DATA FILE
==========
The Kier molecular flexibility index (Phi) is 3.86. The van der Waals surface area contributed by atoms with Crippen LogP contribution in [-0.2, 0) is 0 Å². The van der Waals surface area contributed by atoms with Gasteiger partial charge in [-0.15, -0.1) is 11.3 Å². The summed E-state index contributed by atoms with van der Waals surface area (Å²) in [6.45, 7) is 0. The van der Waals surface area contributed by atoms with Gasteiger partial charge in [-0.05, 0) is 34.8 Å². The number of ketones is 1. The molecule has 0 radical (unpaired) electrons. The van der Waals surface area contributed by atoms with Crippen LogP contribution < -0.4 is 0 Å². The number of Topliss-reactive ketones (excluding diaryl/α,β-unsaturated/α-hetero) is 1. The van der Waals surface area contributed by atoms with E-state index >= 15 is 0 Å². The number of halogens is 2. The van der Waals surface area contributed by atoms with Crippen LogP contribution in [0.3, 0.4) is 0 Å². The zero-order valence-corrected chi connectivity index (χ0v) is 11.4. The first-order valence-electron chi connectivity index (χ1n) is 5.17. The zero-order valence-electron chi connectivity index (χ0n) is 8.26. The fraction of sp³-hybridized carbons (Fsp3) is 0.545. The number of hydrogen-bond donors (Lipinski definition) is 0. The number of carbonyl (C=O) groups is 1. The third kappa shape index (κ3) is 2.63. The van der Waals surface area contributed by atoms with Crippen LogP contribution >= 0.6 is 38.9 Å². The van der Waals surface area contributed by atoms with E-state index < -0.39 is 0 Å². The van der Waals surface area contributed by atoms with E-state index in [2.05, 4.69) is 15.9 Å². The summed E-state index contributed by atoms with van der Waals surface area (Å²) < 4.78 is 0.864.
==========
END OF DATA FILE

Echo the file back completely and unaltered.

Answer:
The Kier molecular flexibility index (Phi) is 3.86. The van der Waals surface area contributed by atoms with Crippen LogP contribution in [-0.2, 0) is 0 Å². The van der Waals surface area contributed by atoms with Gasteiger partial charge in [-0.15, -0.1) is 11.3 Å². The summed E-state index contributed by atoms with van der Waals surface area (Å²) in [6.45, 7) is 0. The van der Waals surface area contributed by atoms with Gasteiger partial charge in [-0.05, 0) is 34.8 Å². The number of ketones is 1. The molecule has 0 radical (unpaired) electrons. The van der Waals surface area contributed by atoms with Crippen LogP contribution < -0.4 is 0 Å². The number of Topliss-reactive ketones (excluding diaryl/α,β-unsaturated/α-hetero) is 1. The van der Waals surface area contributed by atoms with E-state index >= 15 is 0 Å². The number of halogens is 2. The van der Waals surface area contributed by atoms with Crippen LogP contribution in [0.3, 0.4) is 0 Å². The zero-order valence-corrected chi connectivity index (χ0v) is 11.4. The first-order valence-electron chi connectivity index (χ1n) is 5.17. The zero-order valence-electron chi connectivity index (χ0n) is 8.26. The fraction of sp³-hybridized carbons (Fsp3) is 0.545. The number of hydrogen-bond donors (Lipinski definition) is 0. The number of carbonyl (C=O) groups is 1. The third kappa shape index (κ3) is 2.63. The van der Waals surface area contributed by atoms with Crippen LogP contribution >= 0.6 is 38.9 Å². The van der Waals surface area contributed by atoms with E-state index < -0.39 is 0 Å². The van der Waals surface area contributed by atoms with E-state index in [2.05, 4.69) is 15.9 Å². The summed E-state index contributed by atoms with van der Waals surface area (Å²) < 4.78 is 0.864.